Late in 1978 Holden launched the VB model Commodore, initially they planned on just using the Opel Body for the vehicle and using their own engines as a low cost way to develop a new model, but early in their testing on country Australian roads the Commodore/Rekord literally snapped in half, driving over the common rough country roads caused the vehicle to snap in half at the firewall, when the GM-H engineers relayed this back to Germany and asked the Opel Engineers to make sure the cars were built stronger for them, they were told back, perhaps you should just build better roads to drive on, with less than 1/3 of Australia’s roads being sealed asphalt they needed to re-engineer the car.
It is estimated that at the time Holden spent more than $110 Million dollars on re-engineering the Commodore, with what was supposed to be an off the shelf cheap solution, it left them with no money to revise the engine lineup, what little money they did have to work on the engines was spent cutting two cylinders off of their straight 6 engine to make the ‘starfire 4’ nicknamed the ‘missfire 4’ by Australians due to its rough running and poor reputation. Ironically Ford’s XD Falcon was developed for just under $100 Million dollars and was essentially a whole new car, sharing only the new suspension and engine lineup introduced on the XC, and of course, the Floor Pan, which was carried over from the first 1960 Falcon until the last one in 2016, obviously with changes made throughout the years, but no Falcon ever had a completely new one.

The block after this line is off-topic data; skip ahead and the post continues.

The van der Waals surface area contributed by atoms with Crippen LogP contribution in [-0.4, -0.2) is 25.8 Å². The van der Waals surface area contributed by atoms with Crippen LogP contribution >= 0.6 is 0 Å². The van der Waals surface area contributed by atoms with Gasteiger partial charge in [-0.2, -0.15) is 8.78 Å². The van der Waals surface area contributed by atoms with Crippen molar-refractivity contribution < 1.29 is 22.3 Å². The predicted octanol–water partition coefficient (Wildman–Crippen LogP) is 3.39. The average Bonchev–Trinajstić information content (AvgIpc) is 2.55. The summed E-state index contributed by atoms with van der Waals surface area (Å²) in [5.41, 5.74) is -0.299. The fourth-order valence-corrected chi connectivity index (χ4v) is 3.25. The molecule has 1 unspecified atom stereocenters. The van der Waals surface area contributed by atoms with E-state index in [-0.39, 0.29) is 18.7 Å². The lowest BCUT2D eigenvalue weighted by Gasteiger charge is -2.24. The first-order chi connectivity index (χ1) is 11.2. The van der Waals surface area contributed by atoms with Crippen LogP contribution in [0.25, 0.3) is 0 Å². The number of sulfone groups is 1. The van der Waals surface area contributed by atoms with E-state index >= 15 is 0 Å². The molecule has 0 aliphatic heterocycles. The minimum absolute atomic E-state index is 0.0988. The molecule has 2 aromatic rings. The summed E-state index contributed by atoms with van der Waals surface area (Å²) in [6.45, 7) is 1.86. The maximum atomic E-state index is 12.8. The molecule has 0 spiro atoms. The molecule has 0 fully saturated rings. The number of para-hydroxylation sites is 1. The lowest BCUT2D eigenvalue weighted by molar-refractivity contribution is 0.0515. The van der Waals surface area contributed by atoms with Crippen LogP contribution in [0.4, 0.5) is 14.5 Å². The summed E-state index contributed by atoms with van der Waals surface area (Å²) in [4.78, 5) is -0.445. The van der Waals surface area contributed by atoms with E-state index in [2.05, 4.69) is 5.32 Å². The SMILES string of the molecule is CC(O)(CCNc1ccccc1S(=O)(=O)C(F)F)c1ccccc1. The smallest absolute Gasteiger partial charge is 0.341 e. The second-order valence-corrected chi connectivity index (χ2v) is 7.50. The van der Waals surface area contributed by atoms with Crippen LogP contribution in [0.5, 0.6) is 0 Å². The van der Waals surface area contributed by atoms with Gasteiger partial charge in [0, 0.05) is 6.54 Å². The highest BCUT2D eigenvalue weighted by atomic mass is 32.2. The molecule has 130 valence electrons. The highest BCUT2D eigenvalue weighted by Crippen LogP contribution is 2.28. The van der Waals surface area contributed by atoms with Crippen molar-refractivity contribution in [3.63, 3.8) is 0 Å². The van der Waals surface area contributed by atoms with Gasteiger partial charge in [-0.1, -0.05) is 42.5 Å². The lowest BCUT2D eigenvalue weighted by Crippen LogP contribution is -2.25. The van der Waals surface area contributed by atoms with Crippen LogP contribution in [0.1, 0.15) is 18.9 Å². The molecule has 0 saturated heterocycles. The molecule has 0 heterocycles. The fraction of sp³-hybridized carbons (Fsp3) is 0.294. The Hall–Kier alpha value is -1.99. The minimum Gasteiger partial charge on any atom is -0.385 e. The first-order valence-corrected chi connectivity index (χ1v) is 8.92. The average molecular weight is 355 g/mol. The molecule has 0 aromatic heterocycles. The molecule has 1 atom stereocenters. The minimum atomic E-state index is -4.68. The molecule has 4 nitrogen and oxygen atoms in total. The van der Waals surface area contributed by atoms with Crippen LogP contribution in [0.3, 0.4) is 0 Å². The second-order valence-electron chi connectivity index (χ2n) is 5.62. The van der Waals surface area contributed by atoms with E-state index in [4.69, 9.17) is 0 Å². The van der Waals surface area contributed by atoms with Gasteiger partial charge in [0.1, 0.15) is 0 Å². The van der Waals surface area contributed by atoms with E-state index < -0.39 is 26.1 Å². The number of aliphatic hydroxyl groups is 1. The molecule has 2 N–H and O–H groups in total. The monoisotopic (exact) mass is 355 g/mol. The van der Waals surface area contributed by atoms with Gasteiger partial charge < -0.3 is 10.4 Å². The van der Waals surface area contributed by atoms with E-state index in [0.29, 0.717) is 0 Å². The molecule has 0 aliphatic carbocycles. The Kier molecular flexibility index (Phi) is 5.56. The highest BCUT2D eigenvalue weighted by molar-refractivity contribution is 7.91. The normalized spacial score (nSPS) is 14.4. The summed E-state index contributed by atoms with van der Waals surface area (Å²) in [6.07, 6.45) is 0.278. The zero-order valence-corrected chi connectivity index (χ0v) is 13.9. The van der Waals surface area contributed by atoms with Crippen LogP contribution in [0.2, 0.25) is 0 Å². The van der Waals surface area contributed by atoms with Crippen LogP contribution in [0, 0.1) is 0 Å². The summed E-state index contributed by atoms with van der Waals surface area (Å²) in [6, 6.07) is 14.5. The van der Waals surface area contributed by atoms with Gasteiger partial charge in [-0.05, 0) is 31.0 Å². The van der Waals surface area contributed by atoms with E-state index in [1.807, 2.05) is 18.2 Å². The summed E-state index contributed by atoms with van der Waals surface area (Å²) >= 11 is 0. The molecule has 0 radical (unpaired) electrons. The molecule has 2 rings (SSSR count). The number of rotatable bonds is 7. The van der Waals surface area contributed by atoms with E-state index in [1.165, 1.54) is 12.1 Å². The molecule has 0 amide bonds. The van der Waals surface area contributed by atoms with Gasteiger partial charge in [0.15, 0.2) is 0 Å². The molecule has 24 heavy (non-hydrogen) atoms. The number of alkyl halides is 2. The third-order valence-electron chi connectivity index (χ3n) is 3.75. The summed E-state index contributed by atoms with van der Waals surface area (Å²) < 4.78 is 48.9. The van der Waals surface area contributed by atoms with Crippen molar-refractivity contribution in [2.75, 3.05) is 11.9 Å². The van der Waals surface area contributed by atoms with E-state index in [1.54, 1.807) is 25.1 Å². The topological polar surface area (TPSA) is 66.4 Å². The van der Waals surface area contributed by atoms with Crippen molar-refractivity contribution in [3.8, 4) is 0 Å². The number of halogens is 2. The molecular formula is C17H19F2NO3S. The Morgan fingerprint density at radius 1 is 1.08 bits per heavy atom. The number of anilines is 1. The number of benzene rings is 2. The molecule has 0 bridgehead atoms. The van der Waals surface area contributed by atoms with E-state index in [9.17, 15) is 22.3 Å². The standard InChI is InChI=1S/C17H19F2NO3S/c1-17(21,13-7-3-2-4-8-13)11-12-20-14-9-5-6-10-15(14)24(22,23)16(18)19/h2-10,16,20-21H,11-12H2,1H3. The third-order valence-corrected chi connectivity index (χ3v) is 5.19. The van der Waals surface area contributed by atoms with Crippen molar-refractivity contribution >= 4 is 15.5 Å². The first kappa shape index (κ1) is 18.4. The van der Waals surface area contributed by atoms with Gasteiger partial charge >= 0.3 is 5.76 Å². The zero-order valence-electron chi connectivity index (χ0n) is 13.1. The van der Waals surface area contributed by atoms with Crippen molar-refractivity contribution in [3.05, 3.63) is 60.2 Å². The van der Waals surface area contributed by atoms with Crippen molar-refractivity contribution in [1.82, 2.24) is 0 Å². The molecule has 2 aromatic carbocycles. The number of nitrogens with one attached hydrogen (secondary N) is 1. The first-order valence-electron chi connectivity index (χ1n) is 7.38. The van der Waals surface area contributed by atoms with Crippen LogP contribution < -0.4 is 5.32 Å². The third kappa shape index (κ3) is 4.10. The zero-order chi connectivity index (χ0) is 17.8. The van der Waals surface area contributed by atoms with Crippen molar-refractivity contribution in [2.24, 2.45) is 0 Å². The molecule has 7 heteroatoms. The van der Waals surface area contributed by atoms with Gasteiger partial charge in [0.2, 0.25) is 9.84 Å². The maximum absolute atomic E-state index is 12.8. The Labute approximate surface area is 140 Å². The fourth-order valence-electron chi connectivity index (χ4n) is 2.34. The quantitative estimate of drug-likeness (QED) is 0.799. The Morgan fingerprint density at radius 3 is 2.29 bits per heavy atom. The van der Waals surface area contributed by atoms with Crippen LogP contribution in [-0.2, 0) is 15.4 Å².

Come November 1978 Holden launched the Commodore, feeling overly confident they thought the market was all theirs, knowing Ford had stuck with the big heavy Falcon, what they didn’t know was how extensive the makeover and weight reduction program on the XD was. Just as the Commmodore launched and with the Falcon preparing for a March release in the new year, Ford commissioned Honda of Japan to investigate and produce an Aluminium Alloy Head for Falcon 6’s based on the new CrossFlow design, it wouldn’t be ready for the XD launch, but it meant they would hopefully have it ready for a 1980 launch, assuming that once the XD went on sale Holden would see the extent of Ford’s challenge to their Commodore and be preparing a 1980 update to fight back.